These 3 Brands Are Killing It On The Resale Market Right Now

Photographed By Maria Del Rio.
If you're in the throes of spring cleaning — or, you know, still gearing up to start, day now — you're probably cutting some items from your closet. (If you need some help kicking off a deep edit of your wardrobe, read this.) Perhaps you'll be trying to recycle some of those neglected pieces by donating or reselling them. You're in good company if you're going the latter route: According to ThredUP's fifth annual report, resale is currently an $18 billion industry, and it's projected to grow to $33 billion by 2021. The online fashion resale site surveyed 2,000 women via a third-party research firm, GlobalData for the report. The fascinating findings include intel on which brands are currently most sought-after among secondhand shoppers, along with insights about when and why people are motivated to peruse pre-owned fashion finds.
Lululemon, Steve Madden, and 7 For All Mankind are the top three resale brands currently, per ThredUP's latest report. The Canadian leggings purveyor with a cult following topped the survey's list for activewear, which the site found to be the fastest-growing category in the resale market. As for Steve Madden, it's the top name on the fastest-selling category: shoes. Meanwhile, 7 For All Mankind, one of the O.G. premium denim labels to make it big in the early aughts, is still going strong, apparently: it's the best-selling brand in the best value category, per ThredUP.
"These are all brands that are aspirational for customers who previously had to settle for cheaper, fast-fashion alternatives," ThredUP's founder and CEO, James Reinhart, told Refinery29. "ThredUP helps customers afford brands they would not have otherwise been able to afford new. Who wouldn't want a pair of Steve Madden flats for $20?"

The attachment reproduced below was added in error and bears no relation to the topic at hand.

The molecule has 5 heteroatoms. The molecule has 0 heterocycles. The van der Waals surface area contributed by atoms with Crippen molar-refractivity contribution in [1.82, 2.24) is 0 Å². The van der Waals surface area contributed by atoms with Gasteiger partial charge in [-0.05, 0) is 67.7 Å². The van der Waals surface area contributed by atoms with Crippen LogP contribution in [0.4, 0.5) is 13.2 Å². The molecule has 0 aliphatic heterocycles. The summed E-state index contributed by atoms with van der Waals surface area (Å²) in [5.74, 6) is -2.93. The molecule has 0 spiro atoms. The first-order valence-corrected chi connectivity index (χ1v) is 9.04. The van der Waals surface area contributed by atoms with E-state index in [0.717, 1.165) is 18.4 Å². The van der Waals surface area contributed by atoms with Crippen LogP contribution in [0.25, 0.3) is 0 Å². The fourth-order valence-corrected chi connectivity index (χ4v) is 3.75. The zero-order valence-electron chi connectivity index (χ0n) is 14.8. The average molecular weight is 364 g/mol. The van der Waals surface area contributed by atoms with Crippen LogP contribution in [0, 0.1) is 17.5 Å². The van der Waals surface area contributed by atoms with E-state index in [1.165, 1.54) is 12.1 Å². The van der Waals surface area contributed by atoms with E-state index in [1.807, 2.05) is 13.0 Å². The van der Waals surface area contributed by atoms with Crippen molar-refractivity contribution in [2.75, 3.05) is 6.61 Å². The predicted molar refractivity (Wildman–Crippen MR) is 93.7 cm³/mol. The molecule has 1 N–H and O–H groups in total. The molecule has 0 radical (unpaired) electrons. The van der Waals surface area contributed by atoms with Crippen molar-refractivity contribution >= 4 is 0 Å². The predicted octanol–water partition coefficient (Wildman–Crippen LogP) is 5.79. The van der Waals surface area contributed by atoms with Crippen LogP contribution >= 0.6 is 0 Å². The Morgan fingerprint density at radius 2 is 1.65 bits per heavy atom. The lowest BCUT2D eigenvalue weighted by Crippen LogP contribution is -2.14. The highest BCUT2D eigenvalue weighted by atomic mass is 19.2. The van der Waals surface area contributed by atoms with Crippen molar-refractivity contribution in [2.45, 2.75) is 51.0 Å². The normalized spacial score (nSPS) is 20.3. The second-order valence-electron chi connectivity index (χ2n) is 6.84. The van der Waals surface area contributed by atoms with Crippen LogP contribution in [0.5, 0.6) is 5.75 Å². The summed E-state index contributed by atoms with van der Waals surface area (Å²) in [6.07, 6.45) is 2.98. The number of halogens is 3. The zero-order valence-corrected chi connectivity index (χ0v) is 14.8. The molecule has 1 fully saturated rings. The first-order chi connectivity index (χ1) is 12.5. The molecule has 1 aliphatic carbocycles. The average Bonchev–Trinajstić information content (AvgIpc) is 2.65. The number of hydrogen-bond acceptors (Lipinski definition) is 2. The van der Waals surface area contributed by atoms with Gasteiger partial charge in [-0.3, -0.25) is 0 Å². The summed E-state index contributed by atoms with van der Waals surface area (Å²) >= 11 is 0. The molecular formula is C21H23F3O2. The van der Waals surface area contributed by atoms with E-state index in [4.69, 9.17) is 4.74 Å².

As for the most popular design brands on the resale market: Diane von Furstenberg, Tory Burch, Vince, Joie, Joe's Jeans, 7 For All Mankind, and Eileen Fisher. On the accessories front, Coach, Kate Spade New York, Michael Michael Kors, and Vera Bradley are most in-demand, while sought-after emerging labels are Theory, Trina Turk, Nanette Lepore, Rebecca Taylor, and Elie Tahari (though we'd beg to differ on calling any of these brands "emerging").
The 2016 report highlighted six brands (instead of three) that generate the most interest, and sales, on the secondhand market: Lululemon, Old Navy, Ann Taylor, Theory, J.Crew, and Nike topped the list in the categories of value brand, mainstream label, designer brand, established resale brand, and athletic brand, respectively.
Interestingly, nighttime trawling for secondhand garb is quite popular: 9 to 10 p.m. is the peak shopping timeframe on ThredUP. Plus, online resale shopping (on any site, not just ThredUP) clocked more time than online shopping (for new items), gaming, and Facebook-ing in terms of "nightly entertainment." Binging on Netflix does, however, trump online resale shopping: survey respondents spend an average of an hour and 33 minutes binging on their favorite shows, versus a still-impressive average of 45 minutes worth of resale activity, be it buying or selling wares.
The report found that getting a bargain is practically a non-negotiable when shopping: 94% of women surveyed reported that they rarely buy clothing full price, and 40% of women wouldn’t even enter a store if a significant number of items weren’t discounted. (Are you, too, as committed to the pursuit of a good deal?) So, if you needed some motivation to finally begin your spring cleaning, digging up some old Sevens or Steve Madden kicks to offload is a solid place to start.

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